A far from desperate Departure

I am going to try and review the Mammals‘ new CD. As I never reviewed a CD before and do not read music literature, and the people mostly reading this blog seem to be my family, I need to explain that as far as I am concerned The Mammals can’t do anything wrong. I am so convinced of that, I fear that even if they did a version of something I really dislike, I would probably like it if the Mammals did a version of it. Mahler’s Fifth symphony would be a good example. Mind you, hearing that played on banjo, guitar, fiddle, bass and drums might make it even bearable or at least interesting. Hopefully I’ll never be put to that test!

For some reason I am mentally calling the CD Desperate. You know desperate/departure aren’t that different, they have at least 6 letters in common. This isn’t a reflection of my opinion; the CD is far from desperate. Unfortunately, as it is the beginning of the semester, it is more a reflection of my current mental state.

I am currently listening to it on my laptop; unfortunately the sound quality is awful. Probably the worst of all the different places I have listened to it. In fact, listening to this CD obsessively made me realize that my old ghetto blaster which I purchased on my arrival in America ten years ago is now passed it (sigh). At least the CD player part is. It was turning into a scene from Happy Days. Like the Fonz and the jukebox, I had to thump my player to get it to work. Even then it sound better than my laptop (double sigh). Fortunately, other than my laptop, my desktop (at work), my stereo and my mp3 player (a Zen Micro) give superb sound quality and I hear different aspects of the music depending which I am using.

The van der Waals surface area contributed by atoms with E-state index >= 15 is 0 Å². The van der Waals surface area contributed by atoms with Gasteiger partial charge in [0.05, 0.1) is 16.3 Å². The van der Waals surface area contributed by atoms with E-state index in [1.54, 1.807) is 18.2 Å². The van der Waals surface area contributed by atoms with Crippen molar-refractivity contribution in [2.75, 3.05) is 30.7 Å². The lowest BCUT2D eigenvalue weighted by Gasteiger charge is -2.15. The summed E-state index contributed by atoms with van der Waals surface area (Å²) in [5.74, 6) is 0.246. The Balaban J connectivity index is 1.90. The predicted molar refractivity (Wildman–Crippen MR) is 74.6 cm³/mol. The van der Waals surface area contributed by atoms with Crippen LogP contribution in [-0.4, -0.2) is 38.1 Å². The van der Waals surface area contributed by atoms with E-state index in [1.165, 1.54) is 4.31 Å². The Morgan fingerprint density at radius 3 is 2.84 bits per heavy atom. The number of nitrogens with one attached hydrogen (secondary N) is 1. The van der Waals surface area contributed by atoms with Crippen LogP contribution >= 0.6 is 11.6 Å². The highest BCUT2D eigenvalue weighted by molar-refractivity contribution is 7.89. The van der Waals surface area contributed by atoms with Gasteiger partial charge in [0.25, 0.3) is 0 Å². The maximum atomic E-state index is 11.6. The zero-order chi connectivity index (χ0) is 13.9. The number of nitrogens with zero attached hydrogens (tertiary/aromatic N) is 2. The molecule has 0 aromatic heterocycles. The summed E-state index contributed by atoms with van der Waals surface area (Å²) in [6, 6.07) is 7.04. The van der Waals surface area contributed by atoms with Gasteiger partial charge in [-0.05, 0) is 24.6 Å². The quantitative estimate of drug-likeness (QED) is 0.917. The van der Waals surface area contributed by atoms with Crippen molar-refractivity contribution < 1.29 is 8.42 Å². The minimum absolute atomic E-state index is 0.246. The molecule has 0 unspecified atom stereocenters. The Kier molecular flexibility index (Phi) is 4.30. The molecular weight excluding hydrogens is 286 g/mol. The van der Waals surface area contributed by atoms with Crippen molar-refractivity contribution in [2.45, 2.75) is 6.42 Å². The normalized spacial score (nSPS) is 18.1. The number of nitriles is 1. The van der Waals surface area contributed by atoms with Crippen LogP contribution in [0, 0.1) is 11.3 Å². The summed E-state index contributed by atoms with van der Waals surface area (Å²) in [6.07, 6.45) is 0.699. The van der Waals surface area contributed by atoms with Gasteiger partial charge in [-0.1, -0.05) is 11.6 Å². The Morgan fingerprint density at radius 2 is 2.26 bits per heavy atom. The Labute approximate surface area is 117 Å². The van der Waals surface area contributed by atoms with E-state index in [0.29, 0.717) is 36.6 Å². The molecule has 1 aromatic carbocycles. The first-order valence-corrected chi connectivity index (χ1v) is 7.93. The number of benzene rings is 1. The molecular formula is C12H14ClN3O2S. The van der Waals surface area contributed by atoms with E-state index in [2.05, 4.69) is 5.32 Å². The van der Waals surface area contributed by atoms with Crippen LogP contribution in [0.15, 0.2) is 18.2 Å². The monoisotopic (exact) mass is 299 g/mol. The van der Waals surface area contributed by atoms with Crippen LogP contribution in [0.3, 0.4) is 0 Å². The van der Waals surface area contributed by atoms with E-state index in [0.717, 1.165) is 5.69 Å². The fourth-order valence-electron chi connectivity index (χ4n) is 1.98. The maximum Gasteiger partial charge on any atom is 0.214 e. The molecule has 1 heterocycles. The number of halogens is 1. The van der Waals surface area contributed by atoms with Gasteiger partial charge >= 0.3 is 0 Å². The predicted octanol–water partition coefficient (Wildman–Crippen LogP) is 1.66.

Since the CD is a departure (corny, but they did it first) from the previous work put out by the Mammals I had to listen to it a few times for it to grow on me. The more I listen to it, the more I like it. I had heard some of the songs from live downloads but it is interesting to hear what a polished version sounds like.  Now I’ve listened to it at least fifty times, I love every track.  Perhaps another fifty will help me select my favorite song.
Some of the songs have a personal relevance to me – I first heard Don’t go quietly to your grave just after I heard about the death of a good friend and colleague, Andy Hoefler. At Andy’s funeral I read Dylan Thomas’s Do Not Go Gentle Into That Good Night and Mark Sandman’s song echoes this poem. Also Tao’s voice just does something to me; shivers up my spine, especially in Chan Chan or John Henry on earlier CDs and in Solo Le Pido Dios on this one. I have this “thing? about deeper voices, probably because I would be lucky to a second alto even with laryngitis. Not to disparage Ruth’s or Mike’s singing – their voices are excellent too. Huh, who am I to comment on others’ singing; I only sing when there is at least 4 other people singing my part or if no one else is around.

Things I especially like about this CD are: The CD cover – if the music didn’t show the Mammals’ growing maturity, the cover would; Mike’s lyrics – where to start? I think of one example and then I think of at least three more (just buy the CD); Hearing the acoustic and electric guitars together and understanding a little bit better the differences especially on Follow me to Carthage (or Carthedge as both Winamp and Creative spell it); Tao’s harmonica especially on Come As You Are.

I am looking forward immensely to their show at the Tin Angel in April.


4 thoughts on “A far from desperate Departure

  1. Great review! The sad part is that I do not have there CD yet… boo hoo… I am totally with you about Tao’s voice, but ultimatley I am a Ruthie fan, her voice makes me absolutly melt…

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